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FOR MANY PATIENTS, a peripherally inserted central catheter (PICC) is the vascular access device of choice. Placing the PICC early in therapy also can improve patient outcomes. Made of a soft material such as silicone or polyurethane, the catheter can have one to three lumens. A PICC is inserted in a large peripheral vein close to the antecubital fossa and advanced until its distal tip rests in the superior vena cava (SVC). Although these are central catheters, in many facilities, nurses with proper training can insert them.
In this article, we'll describe when PICCs are used and how to initiate therapy. In a future article, we'll look at managing PICCs and dealing with potential complications.
If your patient will need I.V. therapy for more than 7 days, a PICC may be appropriate. You can use a PICC in a patient of any age, but they're especially suited to patients with poor or limited venous access because they have a longer dwell time than a short peripheral I.V. catheter. A PICC also is suitable for patients who need infusions of parenteral nutrition or vesicants (infusates with a pH less than 5 or greater than 9 or an osmolality greater than 600 mOsm/L).1 These infusions should be administered into a central vein for better hemodilution.
A PICC is cost-effective, reduces the risk of complications, and increases patient satisfaction.2 The insertion procedure is minimally invasive and can often be done at the bedside.
Before PICC insertion, tell your patient about the procedure. If you're the practitioner performing the insertion, tell your patient about the risks and benefits of a PICC as related to his diagnosis and prescribed I.V. therapies. Also explain any alternatives that are available. Depending on your facility's policy, the patient may need to give informed consent.
A sterile field is required for PICC insertion. Ultrasound may help you find a vein in the upper arm. Administer premedication as ordered for pain or anxiety, so the patient can remain still and cooperative during the procedure.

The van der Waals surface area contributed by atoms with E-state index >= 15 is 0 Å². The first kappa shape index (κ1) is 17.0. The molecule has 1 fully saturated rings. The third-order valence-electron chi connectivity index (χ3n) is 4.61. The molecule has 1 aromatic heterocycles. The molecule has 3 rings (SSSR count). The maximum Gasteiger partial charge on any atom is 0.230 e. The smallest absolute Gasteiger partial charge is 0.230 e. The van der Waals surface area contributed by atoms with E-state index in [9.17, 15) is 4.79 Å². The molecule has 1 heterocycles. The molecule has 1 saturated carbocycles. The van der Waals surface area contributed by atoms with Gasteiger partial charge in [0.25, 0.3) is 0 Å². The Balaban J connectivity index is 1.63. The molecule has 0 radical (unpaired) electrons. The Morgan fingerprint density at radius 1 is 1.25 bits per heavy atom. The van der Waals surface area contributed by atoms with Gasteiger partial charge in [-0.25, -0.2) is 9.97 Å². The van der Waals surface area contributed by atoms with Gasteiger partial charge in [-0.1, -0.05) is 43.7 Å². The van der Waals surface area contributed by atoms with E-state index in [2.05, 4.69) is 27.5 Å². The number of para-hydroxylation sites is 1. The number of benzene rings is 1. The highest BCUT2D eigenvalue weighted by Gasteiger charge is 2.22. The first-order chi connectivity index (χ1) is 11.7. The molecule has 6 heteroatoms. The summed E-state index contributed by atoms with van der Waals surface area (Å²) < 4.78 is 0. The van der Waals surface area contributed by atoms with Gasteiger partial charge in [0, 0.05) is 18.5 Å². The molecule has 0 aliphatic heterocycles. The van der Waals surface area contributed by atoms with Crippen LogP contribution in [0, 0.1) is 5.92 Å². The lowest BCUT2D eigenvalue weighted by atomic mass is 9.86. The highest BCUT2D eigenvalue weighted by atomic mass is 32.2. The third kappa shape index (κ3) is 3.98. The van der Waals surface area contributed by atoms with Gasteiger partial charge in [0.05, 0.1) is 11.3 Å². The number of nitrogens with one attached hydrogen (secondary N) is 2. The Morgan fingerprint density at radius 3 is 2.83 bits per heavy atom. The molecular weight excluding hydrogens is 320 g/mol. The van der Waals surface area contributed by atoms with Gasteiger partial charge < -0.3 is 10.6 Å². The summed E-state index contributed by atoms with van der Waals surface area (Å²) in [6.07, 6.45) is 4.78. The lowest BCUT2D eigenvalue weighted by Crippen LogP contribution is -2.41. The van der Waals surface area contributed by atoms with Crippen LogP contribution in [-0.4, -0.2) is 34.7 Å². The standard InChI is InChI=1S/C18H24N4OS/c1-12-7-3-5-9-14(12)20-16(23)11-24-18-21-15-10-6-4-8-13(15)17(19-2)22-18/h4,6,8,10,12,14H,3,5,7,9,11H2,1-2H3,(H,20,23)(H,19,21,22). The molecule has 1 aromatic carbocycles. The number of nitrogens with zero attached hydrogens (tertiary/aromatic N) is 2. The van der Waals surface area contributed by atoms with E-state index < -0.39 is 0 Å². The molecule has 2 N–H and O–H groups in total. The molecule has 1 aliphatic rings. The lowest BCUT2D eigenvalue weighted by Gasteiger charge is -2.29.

After insertion, secure the catheter and cover it with a sterile transparent semipermeable dressing. (The Infusion Nurses Society recommends using a catheter securement device to prevent catheter dislodgment.) Anchor the lumens as shown in the photo. Before using the catheter, obtain an X-ray to confirm that the tip is in the correct location.
If the catheter tip is in the right atrium or ventricle, patients may describe pressure or pain in the mid to lower sternum. They also may experience dysrhythmias. Follow your facility's policy for repositioning the PICC and reconfirming proper tip placement before beginning infusions.
Here are some tips for starting therapy with a PICC:
* If your patient is receiving parenteral nutrition, dedicate and label one lumen for that purpose.
* Use strict aseptic technique to minimize the risk of line contamination and infection. Vigorously scrub injection ports with alcohol before connecting anything to the PICC.
* Positive or neutral pressure caps may be placed on each PICC lumen to minimize blood backflow and prevent catheter occlusion.
* Keep the PICC dressing dry, intact, and air occlusive. Tell the patient not to get it wet when bathing or showering.
* Don't take the patient's blood pressure on the arm with the PICC. Cuff pressure can cause bleeding at the insertion site, increase the risk of thrombus formation, and cause retrograde blood flow, raising the risk of catheter occlusion.
* Use an infusion pump to provide consistent flow rates.
1. Infusion Nurses Society. Infusion nursing standards of practice. Journal of Infusion Nursing. 29(1, Suppl.):S1-S92, January/February 2006. [Context Link]
2. Bard Access Systems. Vascular access device selection, insertion and management online course. http://www.bardaccess.com/picc-online.php. Accessed February 25, 2007. [Context Link]
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